Everythings Relative

When ads for low-priced turkeys start replacing those for post-Halloween candy deals, smart shoppers everywhere begin preparing to deal with an even scarier apparition: the visiting relative. After all, even though most people make an effort to pretend to love their chromosomal cousins, holiday reunions are nearly always marked by ghastly, relationship-testing episodes.

Just in case anybody wants to participate vicariously in more dysfunctionality, Venus Productions is offering up White Trash Family Reunion at the VFW, an interactive dinner-theater piece about a fictional family from Rico, Colorado, "home of the world's largest donut." Directed by local writer Mel Benetti, who appeared in Tony and Tina's Wedding a couple of years back and wrote and directed last season's Aunt Edith's Wake, the work is being presented on the second floor of Denver's VFW Post Number One. Benetti says he chose the home of the nation's first VFW chapter for its welcoming atmosphere and the management's willingness to be flexible. In addition to being "an oasis that can accommodate our needs," Benetti says that the post, which operates a cozy, down-home bar that's open to the public, "reminds me of the small town where I recently attended a family reunion."

When he went to his own family get-together, Benetti was surprised by the wide variety of stranger-than-fiction stories, oddball characters and "out-there situations" that spoke to him in a dramatic way, so he decided to articulate the universal family dynamics that most of us regard as peculiar to our own kith and kin. More importantly, he wanted to retain the typical reunion's suffocating aspects by crafting a play "that wasn't sacred-cow theater, where you sit in the dark for two hours and pretend to be detached from what's going on."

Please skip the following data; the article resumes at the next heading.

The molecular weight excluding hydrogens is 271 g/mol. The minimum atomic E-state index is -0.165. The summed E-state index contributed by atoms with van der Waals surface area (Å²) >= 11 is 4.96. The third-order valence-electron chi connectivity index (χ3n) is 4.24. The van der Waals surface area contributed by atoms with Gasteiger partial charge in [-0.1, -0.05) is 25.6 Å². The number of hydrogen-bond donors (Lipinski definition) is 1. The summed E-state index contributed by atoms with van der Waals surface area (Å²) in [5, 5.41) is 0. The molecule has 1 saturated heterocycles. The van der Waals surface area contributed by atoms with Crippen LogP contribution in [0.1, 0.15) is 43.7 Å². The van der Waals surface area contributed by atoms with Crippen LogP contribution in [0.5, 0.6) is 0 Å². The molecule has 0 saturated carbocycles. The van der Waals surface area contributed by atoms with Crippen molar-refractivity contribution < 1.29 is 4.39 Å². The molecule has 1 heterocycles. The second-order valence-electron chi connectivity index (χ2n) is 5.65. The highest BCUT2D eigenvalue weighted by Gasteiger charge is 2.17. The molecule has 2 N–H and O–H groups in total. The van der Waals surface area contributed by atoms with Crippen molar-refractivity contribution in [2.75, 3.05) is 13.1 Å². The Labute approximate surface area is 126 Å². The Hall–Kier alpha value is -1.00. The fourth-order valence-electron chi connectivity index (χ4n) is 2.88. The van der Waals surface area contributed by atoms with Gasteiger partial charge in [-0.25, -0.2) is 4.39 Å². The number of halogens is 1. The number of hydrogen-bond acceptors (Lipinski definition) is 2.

To that end, the cast of characters reads like a laundry list of Overdone Talk Show Guests. There's a gay man who's recently come out of the closet, a nymphomaniacal daughter, a pregnant teenager ("a recurring pattern for the women in this family"), a bitter matriarch, a Chicana who's been "received well by some but not all of her relatives," a religious zealot, a muscle-headed teen who wants to be a professional wrestler, and a grandmother who's celebrating her 69th birthday by receiving a few gag gifts from theatergoers. As the play unfolds, each member of the dreaded Mulligan clan relates his/her/its litany of memories/ emotional wounds/experiences.

Although audience members are encouraged to dress in their best white-trash attire, they shouldn't worry about being roped into the action against their will. "If people don't want to participate, we leave them alone," Benetti promises. But in an effort to offer spectators an opportunity to join in, the actors will lead spirited renditions of line dances such as the Cotton-Eyed Joe. And with "all the country cooking you can eat" -- the menu includes breast of chicken with potatoes, tomatoes, bacon and "a lot of spices," as well as rice, rolls and Jell-O salad -- Benetti has high hopes that his sendup will make for an entertaining evening of sarcasm and serious thought. "We explore issues of love, acceptance and reconcilement," he says. "We just happen to do it with a bunch of slack-jawed yokels." Given the $39 ticket price, though, it's clear that Benetti isn't looking to fill the audience with K-mart shoppers.

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Jim Lillie

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